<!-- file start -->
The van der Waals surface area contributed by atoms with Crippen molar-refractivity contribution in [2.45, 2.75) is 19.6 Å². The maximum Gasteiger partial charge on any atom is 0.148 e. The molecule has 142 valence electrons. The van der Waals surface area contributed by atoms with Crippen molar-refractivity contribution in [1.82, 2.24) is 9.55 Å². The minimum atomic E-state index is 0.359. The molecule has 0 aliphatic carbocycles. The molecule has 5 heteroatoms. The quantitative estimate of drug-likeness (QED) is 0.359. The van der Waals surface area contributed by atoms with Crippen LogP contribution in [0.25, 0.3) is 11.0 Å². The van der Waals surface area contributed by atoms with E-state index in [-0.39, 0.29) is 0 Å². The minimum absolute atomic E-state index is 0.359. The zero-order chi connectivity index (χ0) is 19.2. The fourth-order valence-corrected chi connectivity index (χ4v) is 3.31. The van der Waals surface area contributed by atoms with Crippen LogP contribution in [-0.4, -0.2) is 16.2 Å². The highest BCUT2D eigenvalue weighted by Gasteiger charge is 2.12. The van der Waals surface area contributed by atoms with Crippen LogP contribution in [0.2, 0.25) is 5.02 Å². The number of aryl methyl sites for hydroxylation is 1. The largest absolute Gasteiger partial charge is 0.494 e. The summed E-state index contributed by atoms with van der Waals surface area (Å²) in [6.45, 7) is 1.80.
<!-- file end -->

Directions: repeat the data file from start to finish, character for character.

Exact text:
The van der Waals surface area contributed by atoms with Crippen molar-refractivity contribution in [2.45, 2.75) is 19.6 Å². The maximum Gasteiger partial charge on any atom is 0.148 e. The molecule has 142 valence electrons. The van der Waals surface area contributed by atoms with Crippen molar-refractivity contribution in [1.82, 2.24) is 9.55 Å². The minimum atomic E-state index is 0.359. The molecule has 0 aliphatic carbocycles. The molecule has 5 heteroatoms. The quantitative estimate of drug-likeness (QED) is 0.359. The van der Waals surface area contributed by atoms with Crippen LogP contribution in [0.25, 0.3) is 11.0 Å². The van der Waals surface area contributed by atoms with E-state index in [-0.39, 0.29) is 0 Å². The minimum absolute atomic E-state index is 0.359. The zero-order chi connectivity index (χ0) is 19.2. The fourth-order valence-corrected chi connectivity index (χ4v) is 3.31. The van der Waals surface area contributed by atoms with Crippen LogP contribution in [-0.4, -0.2) is 16.2 Å². The highest BCUT2D eigenvalue weighted by Gasteiger charge is 2.12. The van der Waals surface area contributed by atoms with Crippen LogP contribution in [0.2, 0.25) is 5.02 Å². The number of aryl methyl sites for hydroxylation is 1. The largest absolute Gasteiger partial charge is 0.494 e. The summed E-state index contributed by atoms with van der Waals surface area (Å²) in [6.45, 7) is 1.80.